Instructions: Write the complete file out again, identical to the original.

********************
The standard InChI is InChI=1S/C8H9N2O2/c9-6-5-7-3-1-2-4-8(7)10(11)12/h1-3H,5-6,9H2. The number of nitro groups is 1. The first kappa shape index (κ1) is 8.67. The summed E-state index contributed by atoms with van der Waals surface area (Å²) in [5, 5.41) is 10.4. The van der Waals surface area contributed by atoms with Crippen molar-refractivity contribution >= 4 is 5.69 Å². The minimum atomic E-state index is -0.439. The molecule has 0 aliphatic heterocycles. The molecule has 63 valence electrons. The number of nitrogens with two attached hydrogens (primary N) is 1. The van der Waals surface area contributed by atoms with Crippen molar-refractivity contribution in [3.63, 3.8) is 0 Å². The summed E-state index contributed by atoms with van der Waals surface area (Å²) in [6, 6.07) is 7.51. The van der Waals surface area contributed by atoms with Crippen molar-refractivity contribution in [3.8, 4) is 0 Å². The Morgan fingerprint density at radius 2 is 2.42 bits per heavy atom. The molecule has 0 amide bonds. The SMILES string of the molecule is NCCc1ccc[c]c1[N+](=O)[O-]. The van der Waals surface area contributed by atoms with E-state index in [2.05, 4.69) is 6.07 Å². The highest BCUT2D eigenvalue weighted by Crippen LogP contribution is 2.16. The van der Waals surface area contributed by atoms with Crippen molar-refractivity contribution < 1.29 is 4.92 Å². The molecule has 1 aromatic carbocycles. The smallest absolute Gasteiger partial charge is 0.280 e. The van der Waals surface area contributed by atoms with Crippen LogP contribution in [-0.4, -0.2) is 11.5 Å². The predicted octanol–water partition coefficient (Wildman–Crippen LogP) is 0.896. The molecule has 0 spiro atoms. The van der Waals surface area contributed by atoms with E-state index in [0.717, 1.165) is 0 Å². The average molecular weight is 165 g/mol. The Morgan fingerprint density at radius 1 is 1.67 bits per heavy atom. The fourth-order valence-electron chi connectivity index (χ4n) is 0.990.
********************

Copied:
The standard InChI is InChI=1S/C8H9N2O2/c9-6-5-7-3-1-2-4-8(7)10(11)12/h1-3H,5-6,9H2. The number of nitro groups is 1. The first kappa shape index (κ1) is 8.67. The summed E-state index contributed by atoms with van der Waals surface area (Å²) in [5, 5.41) is 10.4. The van der Waals surface area contributed by atoms with Crippen molar-refractivity contribution >= 4 is 5.69 Å². The minimum atomic E-state index is -0.439. The molecule has 0 aliphatic heterocycles. The molecule has 63 valence electrons. The number of nitrogens with two attached hydrogens (primary N) is 1. The van der Waals surface area contributed by atoms with Crippen molar-refractivity contribution in [3.63, 3.8) is 0 Å². The summed E-state index contributed by atoms with van der Waals surface area (Å²) in [6, 6.07) is 7.51. The van der Waals surface area contributed by atoms with Crippen molar-refractivity contribution in [3.8, 4) is 0 Å². The Morgan fingerprint density at radius 2 is 2.42 bits per heavy atom. The molecule has 0 amide bonds. The SMILES string of the molecule is NCCc1ccc[c]c1[N+](=O)[O-]. The van der Waals surface area contributed by atoms with E-state index in [2.05, 4.69) is 6.07 Å². The highest BCUT2D eigenvalue weighted by Crippen LogP contribution is 2.16. The van der Waals surface area contributed by atoms with Crippen molar-refractivity contribution < 1.29 is 4.92 Å². The molecule has 1 aromatic carbocycles. The smallest absolute Gasteiger partial charge is 0.280 e. The van der Waals surface area contributed by atoms with Crippen LogP contribution in [-0.4, -0.2) is 11.5 Å². The predicted octanol–water partition coefficient (Wildman–Crippen LogP) is 0.896. The molecule has 0 spiro atoms. The van der Waals surface area contributed by atoms with E-state index in [0.717, 1.165) is 0 Å². The average molecular weight is 165 g/mol. The Morgan fingerprint density at radius 1 is 1.67 bits per heavy atom. The fourth-order valence-electron chi connectivity index (χ4n) is 0.990.